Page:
Rugging horses

To rug or not to rug - that is the question! 

 

At the end of summer the days get shorter and colder, and we start to consider providing extra comfort and warmth to our horses.

 

Rugging requires considerable time and devotion to your horse as they must be fully checked on a daily basis in terms of their fit, the rug's condition and whether they are appropriate for the current weather conditions. This is particularly necessary in NSW south coast where the climate can changes so unexpectedly!

 

Healthy horses with good body condition, or those that identify as ‘easy-keepers’, have incredible tolerance for low temperatures.

Rugs should be removed and aired if the day warms up to prevent the horse over heating.  Regardless of the temperature, the rug should be fully removed every few days to check the horse has no rub marks or skin irritations.  

So how do you tell if your horse requires rugging?

  • If your horse does not have access to shelter (stall, run-in shed etc) to stay out of the rain and be protected from cold wind, a rug or rain sheet may be appropriate.  Horses are better able to cope with cold weather if they are dry.
     

  • If a horse shivers in winter, a rug and additional forage might be appropriate. Extra forage will keep fermentation in the hind gut active which in turn generates internal heat production.
     

  • If your horse has a less than ideal body condition score going into winter, a heavier rug may be appropriate. However, some heavier rugs may rub bony areas e.g. the points of shoulder, withers and hips so be mindful if you see hair rubbing out you may need a lighter rug or another alternative to rugging should be sort e.g. providing a stable or shelter.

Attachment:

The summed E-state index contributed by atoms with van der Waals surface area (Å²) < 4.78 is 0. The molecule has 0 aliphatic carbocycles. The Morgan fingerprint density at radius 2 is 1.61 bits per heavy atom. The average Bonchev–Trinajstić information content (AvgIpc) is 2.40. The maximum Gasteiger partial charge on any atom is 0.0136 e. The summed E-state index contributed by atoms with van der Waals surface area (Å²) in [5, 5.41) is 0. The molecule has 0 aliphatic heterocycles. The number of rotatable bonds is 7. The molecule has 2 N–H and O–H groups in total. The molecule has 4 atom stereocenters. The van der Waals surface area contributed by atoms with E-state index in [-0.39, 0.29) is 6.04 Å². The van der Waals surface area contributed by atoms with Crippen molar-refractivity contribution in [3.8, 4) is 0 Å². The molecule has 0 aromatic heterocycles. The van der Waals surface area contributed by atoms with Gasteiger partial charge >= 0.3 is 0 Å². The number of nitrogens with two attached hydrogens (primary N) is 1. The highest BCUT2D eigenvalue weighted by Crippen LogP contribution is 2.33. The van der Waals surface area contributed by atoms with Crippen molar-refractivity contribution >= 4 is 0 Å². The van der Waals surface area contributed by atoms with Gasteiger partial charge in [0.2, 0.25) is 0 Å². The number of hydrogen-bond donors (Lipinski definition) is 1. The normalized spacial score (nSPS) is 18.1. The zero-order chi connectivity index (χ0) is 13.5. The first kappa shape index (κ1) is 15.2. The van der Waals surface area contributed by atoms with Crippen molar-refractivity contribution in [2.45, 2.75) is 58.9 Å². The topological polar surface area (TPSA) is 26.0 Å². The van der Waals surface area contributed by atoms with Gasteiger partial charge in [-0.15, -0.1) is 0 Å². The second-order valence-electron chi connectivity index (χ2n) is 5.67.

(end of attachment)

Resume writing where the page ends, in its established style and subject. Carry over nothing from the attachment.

• Older horses may also struggle in the winter to maintain their body condition and a nice warm rug may be beneficial.
     

  • Any horses that have had their body clipped will definitely need protection.
     

  • If the nights are cold and the days are sunny and warm you will need to remove the rug early in the morning.

 

How to ensure your rugs fit:

  • A well fitting rug won't move, rub or restrict movement.  A good wide gusset up to the shoulder (as above) will alow the horses front legs to move freely. 
     

  • A well fitting rug will sit a few cementers in front of the wither so that it is not putting pressure on the sensitive wither area.
     

  • When fastened, the surcingles (belly straps) should be a hand's width from the horse's belly. ie you can put your hand sideways between the straps and the horse. 
     

  • The back straps should be crosses over and done up with a hands width between them and the horse's back legs. 

Signs your horse is too warm?

  • If you notice wet patches behind the ears, often this is a frequent area to sweat from as well as along the neck. You can also put your hand in between the rug and skin and if it feels too warm your horse is too warm! It is time to remove the rug or use a cooler rug. Horses sweat when they are a bit too warm but also a lack of sweating can also be a sign of overheating, so also look at other signs.
     

  • Heavy breathing. If your horse has not exerted itself and you notice heavy breathing they could be over-heating.
     

  • Listlessness and lethargy or lowering the head.

Illawarra Equine Centre
Equine Veterinarians 
Gerringong

+61 2 4448 6488

office@iecvet.com.au

Clinic:

10 Austral Park Road

Broughton Village NSW 2534

Office:

Unit 6, 67-69 Rowlins Road, Gerringong NSW 2534

PO Box 47, Gerringong NSW 2534

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